Tajikistan gifts silver mine license to Chinese company
Lawmakers in Tajikistan have voted to ratify an agreement giving a Chinese company development rights for a silver mine in the Pamir mountains.
Parliament voted overwhelming in support of the decision on October 1, on the day that marked the 70th anniversary of the foundation of the People’s Republic of China.
RFE/RL’s Tajik service, Radio Ozodi, reported that the field in question is called Yakjilva and is located at an altitude of 4,200 meters in the Murghab district of the Gorno-Badakhshan autonomous region, or GBAO. The deposit will be developed by Kashgar Xinyu Dadi Mining Investment, a metals miner based in China’s Xinjiang province.
The initial deal was signed on June 14, on the eve of a visit to Tajikistan by Chinese leader Xi Jinping. A number of bilateral documents were signed during Xi’s stay, including a deal for Beijing to issue a non-repayable grant, an agreement on the second stage of construction work on the road linking Dushanbe to Kulma, which is on the Chinese border, and the refurbishment of the Bokhtar-Kulyab railroad.
According to Radio Ozodi, whose reporter attended the session of parliament, Kashgar Xinyu Dadi Mining Investment has allocated $39.6 million toward developing the field.
Farrukh Hamralizoda, the head of the state investment committee, said that the field would be developed over a seven-year period, during which time the Chinese company will be exempt from all tax and customs payments. Sixty percent of the workers at the field will be Tajik nationals, while the remaining specialists will come from China, Hamralizoda said.
At one stage, however, Hamralizoda appeared to contradict himself. When Shukurjon Zuhurov, the speaker of parliament, quizzed him about what benefits Tajikistan would stand to get from the project, Hamralizoda claimed that Tajikistan would earn tax revenue.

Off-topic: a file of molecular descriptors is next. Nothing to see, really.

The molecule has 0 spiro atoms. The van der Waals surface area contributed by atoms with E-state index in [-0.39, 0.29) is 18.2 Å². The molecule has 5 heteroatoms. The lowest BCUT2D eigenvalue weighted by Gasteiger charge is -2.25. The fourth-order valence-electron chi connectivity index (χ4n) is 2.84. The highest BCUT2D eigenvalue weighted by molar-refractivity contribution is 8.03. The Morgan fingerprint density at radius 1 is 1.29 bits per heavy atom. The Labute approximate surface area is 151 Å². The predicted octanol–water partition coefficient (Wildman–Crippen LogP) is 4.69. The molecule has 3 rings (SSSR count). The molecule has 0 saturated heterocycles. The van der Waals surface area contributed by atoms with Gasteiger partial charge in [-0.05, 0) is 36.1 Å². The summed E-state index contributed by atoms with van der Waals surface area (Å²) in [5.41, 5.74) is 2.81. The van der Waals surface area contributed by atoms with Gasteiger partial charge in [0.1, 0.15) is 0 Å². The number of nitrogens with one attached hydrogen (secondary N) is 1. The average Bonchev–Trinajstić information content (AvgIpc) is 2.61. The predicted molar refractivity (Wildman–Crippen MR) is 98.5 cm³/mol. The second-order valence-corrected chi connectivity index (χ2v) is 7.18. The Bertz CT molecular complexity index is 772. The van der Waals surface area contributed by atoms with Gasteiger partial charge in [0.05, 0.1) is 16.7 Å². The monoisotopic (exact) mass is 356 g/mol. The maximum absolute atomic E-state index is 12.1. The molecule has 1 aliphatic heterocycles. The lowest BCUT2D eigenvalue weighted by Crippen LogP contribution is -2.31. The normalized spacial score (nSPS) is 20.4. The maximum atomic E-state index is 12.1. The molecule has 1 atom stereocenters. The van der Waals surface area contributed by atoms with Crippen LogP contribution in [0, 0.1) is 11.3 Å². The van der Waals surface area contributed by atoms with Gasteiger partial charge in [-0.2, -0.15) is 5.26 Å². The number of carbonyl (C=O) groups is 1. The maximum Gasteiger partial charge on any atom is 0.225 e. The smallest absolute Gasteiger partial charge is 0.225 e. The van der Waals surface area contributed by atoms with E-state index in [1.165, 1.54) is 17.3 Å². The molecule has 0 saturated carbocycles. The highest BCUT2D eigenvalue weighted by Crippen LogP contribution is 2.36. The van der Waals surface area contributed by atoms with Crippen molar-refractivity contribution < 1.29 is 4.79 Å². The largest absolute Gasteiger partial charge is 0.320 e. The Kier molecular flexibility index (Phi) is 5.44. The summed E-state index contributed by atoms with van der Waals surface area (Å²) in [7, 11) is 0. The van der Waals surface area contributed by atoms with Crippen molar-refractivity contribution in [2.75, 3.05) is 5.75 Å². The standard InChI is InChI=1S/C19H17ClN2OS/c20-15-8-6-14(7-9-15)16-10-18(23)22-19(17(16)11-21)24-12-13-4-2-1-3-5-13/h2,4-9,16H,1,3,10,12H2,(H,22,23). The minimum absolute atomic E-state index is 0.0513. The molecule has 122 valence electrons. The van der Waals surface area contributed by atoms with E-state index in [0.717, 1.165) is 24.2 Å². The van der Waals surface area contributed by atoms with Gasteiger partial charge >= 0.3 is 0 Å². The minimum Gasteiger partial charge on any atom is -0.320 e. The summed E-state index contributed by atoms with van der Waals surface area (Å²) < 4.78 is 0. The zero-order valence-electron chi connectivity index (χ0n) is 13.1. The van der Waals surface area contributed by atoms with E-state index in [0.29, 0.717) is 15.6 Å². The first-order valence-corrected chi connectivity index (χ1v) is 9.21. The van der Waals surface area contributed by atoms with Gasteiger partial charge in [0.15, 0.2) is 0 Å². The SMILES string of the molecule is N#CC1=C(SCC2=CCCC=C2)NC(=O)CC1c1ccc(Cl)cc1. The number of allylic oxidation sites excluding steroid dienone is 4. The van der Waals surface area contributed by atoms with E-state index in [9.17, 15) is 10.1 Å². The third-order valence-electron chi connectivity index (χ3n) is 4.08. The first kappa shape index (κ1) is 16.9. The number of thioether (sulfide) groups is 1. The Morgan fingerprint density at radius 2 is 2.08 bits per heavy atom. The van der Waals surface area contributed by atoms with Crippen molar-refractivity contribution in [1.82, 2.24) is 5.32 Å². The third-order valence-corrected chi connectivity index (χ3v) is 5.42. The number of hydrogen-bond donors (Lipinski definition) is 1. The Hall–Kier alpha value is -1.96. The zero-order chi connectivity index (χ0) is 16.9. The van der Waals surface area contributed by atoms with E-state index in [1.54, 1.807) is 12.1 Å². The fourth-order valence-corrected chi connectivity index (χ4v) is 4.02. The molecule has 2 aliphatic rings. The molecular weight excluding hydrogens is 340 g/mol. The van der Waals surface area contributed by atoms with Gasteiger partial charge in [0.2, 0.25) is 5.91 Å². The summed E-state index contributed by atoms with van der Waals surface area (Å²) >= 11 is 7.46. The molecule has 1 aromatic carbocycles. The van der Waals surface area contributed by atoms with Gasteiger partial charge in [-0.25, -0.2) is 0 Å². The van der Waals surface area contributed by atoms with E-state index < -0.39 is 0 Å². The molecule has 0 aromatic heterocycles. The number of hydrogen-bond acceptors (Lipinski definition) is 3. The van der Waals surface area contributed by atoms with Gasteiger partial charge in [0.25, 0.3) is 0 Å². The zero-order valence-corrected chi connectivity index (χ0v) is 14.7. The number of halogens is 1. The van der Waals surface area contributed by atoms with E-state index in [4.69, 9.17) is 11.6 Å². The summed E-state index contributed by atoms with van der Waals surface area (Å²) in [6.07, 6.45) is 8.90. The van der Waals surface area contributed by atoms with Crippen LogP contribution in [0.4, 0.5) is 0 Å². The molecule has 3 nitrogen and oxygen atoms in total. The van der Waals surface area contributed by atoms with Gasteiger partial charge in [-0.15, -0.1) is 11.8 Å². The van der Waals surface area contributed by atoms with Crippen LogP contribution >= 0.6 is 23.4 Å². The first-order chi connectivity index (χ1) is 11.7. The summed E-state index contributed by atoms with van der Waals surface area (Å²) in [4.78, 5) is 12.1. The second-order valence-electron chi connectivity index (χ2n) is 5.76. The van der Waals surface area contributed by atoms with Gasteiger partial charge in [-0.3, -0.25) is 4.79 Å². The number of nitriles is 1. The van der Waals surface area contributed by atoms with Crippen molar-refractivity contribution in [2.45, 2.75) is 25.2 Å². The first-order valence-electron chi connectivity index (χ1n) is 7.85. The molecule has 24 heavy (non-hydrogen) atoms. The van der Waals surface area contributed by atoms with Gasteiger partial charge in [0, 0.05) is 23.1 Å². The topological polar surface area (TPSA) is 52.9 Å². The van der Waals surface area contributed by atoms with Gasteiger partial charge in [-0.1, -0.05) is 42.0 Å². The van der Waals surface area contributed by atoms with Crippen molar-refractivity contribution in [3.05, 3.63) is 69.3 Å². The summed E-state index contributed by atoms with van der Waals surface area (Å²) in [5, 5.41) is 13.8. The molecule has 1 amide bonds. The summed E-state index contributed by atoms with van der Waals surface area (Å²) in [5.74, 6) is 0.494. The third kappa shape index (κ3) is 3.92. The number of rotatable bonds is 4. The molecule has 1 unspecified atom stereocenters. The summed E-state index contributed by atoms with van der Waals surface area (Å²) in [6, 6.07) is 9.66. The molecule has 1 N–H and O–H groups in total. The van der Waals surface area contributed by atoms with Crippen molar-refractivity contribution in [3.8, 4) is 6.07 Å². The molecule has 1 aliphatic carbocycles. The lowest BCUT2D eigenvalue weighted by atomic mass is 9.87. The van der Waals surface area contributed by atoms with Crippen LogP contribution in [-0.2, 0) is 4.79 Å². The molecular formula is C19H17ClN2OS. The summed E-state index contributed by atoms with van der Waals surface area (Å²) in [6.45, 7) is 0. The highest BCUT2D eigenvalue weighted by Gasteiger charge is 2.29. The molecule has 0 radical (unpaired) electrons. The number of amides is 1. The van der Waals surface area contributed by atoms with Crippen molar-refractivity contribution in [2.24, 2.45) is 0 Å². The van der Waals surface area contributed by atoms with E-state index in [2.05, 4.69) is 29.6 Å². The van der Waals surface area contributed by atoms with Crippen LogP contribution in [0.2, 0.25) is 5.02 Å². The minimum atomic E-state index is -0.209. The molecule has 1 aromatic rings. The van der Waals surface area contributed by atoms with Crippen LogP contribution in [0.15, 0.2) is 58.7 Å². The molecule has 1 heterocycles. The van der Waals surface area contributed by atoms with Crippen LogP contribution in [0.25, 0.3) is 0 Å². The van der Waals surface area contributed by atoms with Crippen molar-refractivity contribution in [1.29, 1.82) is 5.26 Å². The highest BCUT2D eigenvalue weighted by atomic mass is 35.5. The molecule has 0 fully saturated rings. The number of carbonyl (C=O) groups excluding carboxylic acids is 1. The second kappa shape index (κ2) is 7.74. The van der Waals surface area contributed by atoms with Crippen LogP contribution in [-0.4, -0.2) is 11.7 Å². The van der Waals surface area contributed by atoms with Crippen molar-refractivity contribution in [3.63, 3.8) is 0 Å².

The terms of this arrangement remain undisclosed.
Almost half of Dushanbe’s $2.9 billion external debt – around $1.38 billion – is owed to China. It is unclear how Tajikistan is likely to raise the funds to pay off those liabilities – a fact that has prompted suspicions that the government intends to buy its way out of debt by relinquishing development rights over mineral reserves in nebulous giveaways to Chinese companies.
There have been varying estimates about the size of the Yakjilva reserve. Asia-Plus news website cited data provided in 2016 by the Main Directorate of Geology that said that Yakjilva might hold up almost 205 tons of silver reserves. Hamralizoda offered a lower figure of 113 tons on October 1. The discrepancy has not been explained.
But in 2016, deputy prime minister Azim Ibrohim, who has experience working in the Main Directorate of Geology, noted that the unprocessed ore at Yakjilva is far richer in silver content than what is found at the larger Kon-i Mansur mine, which is located in northern Tajikistan. Each ton of ore at the Murghab deposit contains 640 grams of pure silver, as opposed to 50 grams at Kon-i Mansur, Ibrohim said.
A spokesman for Kashgar Xinyu Dadi Mining Investment attending the hearing of parliament said average salaries for employees at its mine would be around 2,600 somoni ($260).
Hamralizoda told Radio Ozodi that the metal extracted in the Pamirs would be exported in its raw form.
“Since the silver reserves are not so large, it is not profitable to build a separate silver processing plant inside the country,” he said.
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